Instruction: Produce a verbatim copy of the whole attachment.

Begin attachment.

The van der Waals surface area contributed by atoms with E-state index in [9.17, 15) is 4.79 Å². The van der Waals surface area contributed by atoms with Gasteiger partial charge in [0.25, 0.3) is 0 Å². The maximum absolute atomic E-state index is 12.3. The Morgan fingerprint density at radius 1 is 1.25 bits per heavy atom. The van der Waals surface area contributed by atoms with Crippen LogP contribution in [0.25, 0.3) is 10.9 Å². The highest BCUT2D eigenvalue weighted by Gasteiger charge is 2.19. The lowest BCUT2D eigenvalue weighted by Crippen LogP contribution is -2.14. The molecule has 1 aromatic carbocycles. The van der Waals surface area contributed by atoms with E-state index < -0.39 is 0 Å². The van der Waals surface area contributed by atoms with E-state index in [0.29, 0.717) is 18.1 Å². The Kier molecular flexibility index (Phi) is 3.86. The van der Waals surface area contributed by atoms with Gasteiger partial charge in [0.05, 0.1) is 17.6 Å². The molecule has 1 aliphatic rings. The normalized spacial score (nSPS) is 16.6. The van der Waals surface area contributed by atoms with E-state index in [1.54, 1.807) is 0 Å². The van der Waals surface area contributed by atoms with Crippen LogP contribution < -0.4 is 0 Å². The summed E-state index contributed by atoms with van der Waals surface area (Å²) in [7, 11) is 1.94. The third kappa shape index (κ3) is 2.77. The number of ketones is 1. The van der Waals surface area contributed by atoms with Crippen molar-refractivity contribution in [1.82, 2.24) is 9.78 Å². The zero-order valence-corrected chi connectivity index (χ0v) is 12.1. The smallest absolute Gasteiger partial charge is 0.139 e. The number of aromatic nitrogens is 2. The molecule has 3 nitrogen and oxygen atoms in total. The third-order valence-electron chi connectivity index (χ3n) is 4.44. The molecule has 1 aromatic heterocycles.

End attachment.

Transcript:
The van der Waals surface area contributed by atoms with E-state index in [9.17, 15) is 4.79 Å². The van der Waals surface area contributed by atoms with Gasteiger partial charge in [0.25, 0.3) is 0 Å². The maximum absolute atomic E-state index is 12.3. The Morgan fingerprint density at radius 1 is 1.25 bits per heavy atom. The van der Waals surface area contributed by atoms with Crippen LogP contribution in [0.25, 0.3) is 10.9 Å². The highest BCUT2D eigenvalue weighted by Gasteiger charge is 2.19. The lowest BCUT2D eigenvalue weighted by Crippen LogP contribution is -2.14. The molecule has 1 aromatic carbocycles. The van der Waals surface area contributed by atoms with E-state index < -0.39 is 0 Å². The van der Waals surface area contributed by atoms with E-state index in [0.29, 0.717) is 18.1 Å². The Kier molecular flexibility index (Phi) is 3.86. The van der Waals surface area contributed by atoms with Gasteiger partial charge in [0.05, 0.1) is 17.6 Å². The molecule has 1 aliphatic rings. The normalized spacial score (nSPS) is 16.6. The van der Waals surface area contributed by atoms with E-state index in [1.54, 1.807) is 0 Å². The van der Waals surface area contributed by atoms with Crippen LogP contribution < -0.4 is 0 Å². The summed E-state index contributed by atoms with van der Waals surface area (Å²) in [7, 11) is 1.94. The third kappa shape index (κ3) is 2.77. The number of ketones is 1. The van der Waals surface area contributed by atoms with Crippen molar-refractivity contribution in [1.82, 2.24) is 9.78 Å². The zero-order valence-corrected chi connectivity index (χ0v) is 12.1. The smallest absolute Gasteiger partial charge is 0.139 e. The number of aromatic nitrogens is 2. The molecule has 3 nitrogen and oxygen atoms in total. The third-order valence-electron chi connectivity index (χ3n) is 4.44. The molecule has 1 aromatic heterocycles.